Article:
Fewer crimes are being prosecuted at the crown court in Derbyshire, according to Ministry of Justice figures.
This drop in cases is happening in most areas of England and Wales. Legal experts say that police don’t have enough resources to complete investigations to the standard required by the Crown Prosecution Service, leading to cases being shelved.
The latest MoJ data shows that 187 cases reached the crown court in Derbyshire, between April and June, down from 403 over the same period in 2014.
Crown courts deal with the most serious crimes, such as murder, robbery and sexual offences. Magistrates’ courts can only hand out a maximum sentence of six months’ imprisonment, so crimes which require longer jail terms go to trial at crown court.
The most common type of offence dealt with in the Derbyshire Local Criminal Justice Board area was physical violence against a person, accounting for 29% of all crown court appearances.
The CPS carried out ten prosecutions for robbery over the time period, 5% of the total cases.
Ian Kelcey, a solicitor at the Law Society, said: “The CPS are now demanding that the cases have to be trial-ready before they will authorise going to trial.
“The problem is that police forces do not have the manpower to put together the information the CPS wants and I suspect a lot of cases have just not been pursued because it is too much trouble from them.”
“I used to do quite a lot of shoplifting cases but now you get three or four a year because they don’t bother prosecuting people unless they are persistent offenders. I am afraid this is what underlies these figures.”
Assistant Commissioner Martin Hewitt, of the National Police Chiefs’ Council, said: “One factor that may have impacted on referrals is the increase in the amount of digital material on a variety of devices that needs to be analysed.
“This includes obtaining material held by third parties and the subsequent disclosure of what is considered relevant material. This can take many months and in some cases impact on the participation of complainants.”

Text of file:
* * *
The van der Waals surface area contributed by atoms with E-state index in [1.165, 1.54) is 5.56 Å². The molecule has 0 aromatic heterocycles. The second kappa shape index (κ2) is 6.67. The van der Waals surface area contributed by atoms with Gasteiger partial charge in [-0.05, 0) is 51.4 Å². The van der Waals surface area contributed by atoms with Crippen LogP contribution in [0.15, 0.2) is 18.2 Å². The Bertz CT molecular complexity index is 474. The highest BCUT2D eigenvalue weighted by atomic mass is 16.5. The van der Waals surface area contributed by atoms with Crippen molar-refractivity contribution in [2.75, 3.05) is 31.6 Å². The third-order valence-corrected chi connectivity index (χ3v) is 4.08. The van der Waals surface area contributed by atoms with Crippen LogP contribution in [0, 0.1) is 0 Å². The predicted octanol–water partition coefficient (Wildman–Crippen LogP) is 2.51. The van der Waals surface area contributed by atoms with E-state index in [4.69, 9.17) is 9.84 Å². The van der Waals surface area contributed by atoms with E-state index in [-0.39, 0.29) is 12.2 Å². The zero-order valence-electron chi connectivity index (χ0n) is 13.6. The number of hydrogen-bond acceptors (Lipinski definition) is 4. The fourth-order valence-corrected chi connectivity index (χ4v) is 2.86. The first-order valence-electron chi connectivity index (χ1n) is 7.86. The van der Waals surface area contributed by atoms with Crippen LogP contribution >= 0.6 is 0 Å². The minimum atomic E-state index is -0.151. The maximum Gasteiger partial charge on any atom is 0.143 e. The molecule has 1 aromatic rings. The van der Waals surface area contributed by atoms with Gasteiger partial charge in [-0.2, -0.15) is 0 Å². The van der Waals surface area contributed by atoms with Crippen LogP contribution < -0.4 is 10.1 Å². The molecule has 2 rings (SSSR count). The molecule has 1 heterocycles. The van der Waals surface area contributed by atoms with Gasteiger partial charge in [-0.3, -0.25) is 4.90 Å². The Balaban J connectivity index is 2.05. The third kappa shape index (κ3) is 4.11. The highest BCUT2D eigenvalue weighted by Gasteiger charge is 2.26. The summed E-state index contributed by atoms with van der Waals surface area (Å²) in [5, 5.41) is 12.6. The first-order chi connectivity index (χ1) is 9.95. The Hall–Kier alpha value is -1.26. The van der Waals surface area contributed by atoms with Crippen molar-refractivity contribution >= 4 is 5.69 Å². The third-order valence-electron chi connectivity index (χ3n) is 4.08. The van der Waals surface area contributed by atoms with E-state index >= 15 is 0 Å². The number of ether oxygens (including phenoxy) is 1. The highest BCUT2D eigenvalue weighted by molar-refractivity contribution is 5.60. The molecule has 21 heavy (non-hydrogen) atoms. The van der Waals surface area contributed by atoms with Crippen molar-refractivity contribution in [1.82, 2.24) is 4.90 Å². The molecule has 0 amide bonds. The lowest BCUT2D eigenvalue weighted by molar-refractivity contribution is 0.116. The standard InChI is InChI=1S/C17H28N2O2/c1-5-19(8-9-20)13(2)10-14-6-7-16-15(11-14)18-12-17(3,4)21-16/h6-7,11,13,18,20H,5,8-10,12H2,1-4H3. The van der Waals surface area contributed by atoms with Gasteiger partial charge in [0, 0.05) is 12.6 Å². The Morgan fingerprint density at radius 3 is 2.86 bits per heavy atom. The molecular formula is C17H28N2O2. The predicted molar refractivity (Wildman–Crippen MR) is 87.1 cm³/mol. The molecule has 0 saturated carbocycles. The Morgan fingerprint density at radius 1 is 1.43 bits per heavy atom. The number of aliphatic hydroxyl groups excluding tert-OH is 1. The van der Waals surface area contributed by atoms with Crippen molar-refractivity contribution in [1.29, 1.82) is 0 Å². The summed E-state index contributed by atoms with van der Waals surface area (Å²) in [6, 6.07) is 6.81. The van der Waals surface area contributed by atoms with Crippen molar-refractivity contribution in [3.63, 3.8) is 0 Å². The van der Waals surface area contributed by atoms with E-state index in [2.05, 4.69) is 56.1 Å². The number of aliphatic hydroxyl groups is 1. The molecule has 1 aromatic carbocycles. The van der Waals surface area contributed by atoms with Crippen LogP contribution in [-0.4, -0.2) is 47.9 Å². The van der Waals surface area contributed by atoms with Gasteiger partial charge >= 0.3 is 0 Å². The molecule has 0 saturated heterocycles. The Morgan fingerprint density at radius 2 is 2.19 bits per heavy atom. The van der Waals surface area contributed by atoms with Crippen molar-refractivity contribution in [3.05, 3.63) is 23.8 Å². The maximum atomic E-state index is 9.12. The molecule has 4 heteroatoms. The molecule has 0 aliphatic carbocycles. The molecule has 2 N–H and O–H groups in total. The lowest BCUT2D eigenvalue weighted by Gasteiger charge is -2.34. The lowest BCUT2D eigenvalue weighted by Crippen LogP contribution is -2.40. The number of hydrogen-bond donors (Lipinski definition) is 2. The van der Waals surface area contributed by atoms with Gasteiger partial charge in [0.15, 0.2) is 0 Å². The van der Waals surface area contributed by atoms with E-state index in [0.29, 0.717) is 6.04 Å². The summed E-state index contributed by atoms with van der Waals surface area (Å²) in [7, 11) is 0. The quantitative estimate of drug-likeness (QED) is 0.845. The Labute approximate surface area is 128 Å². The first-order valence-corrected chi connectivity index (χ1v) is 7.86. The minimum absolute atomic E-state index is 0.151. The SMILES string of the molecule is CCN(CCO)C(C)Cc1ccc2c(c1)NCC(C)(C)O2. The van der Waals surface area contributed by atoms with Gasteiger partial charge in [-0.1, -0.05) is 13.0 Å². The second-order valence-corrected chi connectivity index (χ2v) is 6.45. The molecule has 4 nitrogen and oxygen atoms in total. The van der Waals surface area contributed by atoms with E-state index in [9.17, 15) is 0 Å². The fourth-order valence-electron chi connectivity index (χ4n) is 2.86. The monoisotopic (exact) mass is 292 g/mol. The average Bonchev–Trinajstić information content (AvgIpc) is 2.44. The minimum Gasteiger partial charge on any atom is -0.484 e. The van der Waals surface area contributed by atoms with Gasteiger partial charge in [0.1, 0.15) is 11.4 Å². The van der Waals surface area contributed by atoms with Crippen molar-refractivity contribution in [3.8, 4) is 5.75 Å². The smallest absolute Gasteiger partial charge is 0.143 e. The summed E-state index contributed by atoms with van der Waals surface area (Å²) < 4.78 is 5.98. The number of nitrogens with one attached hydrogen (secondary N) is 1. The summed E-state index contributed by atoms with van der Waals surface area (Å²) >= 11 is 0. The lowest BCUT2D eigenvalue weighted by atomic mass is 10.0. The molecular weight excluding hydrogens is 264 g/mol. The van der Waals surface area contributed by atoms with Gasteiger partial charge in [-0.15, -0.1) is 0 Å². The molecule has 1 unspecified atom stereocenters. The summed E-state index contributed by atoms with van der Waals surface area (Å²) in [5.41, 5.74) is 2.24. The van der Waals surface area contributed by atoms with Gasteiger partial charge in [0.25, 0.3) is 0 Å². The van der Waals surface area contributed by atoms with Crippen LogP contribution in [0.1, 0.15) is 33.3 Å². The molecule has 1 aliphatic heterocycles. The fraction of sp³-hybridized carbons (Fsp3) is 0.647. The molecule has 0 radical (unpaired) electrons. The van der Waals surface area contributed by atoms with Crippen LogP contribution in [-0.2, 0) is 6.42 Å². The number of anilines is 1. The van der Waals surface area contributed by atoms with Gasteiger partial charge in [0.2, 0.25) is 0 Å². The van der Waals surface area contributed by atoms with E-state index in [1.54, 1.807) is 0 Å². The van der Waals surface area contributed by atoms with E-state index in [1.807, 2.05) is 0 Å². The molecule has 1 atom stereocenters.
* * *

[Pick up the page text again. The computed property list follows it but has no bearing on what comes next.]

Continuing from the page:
Rick Muir, the director of the Police Foundation, a think tank, said that budget cuts are behind the fall in case numbers.
He said: “If you have 20,000 fewer police officers today than in 2010-11, then fewer crimes will be solved and fewer will end up in court. Recorded crime has been increasing in recent years, so if the number of offences being tried in court is lower that tells us that the police are clearing up fewer.”
In England and Wales, only two out of the 48 Local Criminal Justice Boards dealt with more cases than four years ago.
In Derbyshire, sexual offence cases were prosecuted 23 times, 17 fewer than four years earlier.
Although the number of sexual crimes reported to police has almost doubled since 2014 across England and Wales, sexual offence cases in court dropped by 52%.
Mr Muir added: “Sexual crime takes longer to investigate than average because of its complexity, but this trend is also down to having fewer police officers.”
A Home Office spokesman said: “Changes in charge rates are likely to be driven by improved crime recording by the police, and forces taking on more complex crimes which take longer to receive an outcome, such as domestic abuse or sexual offences.
“Police have the resources they need to carry out their vital work and we have provided a strong and comprehensive settlement that is increasing total investment in the police system by over £460m in 2018-19.”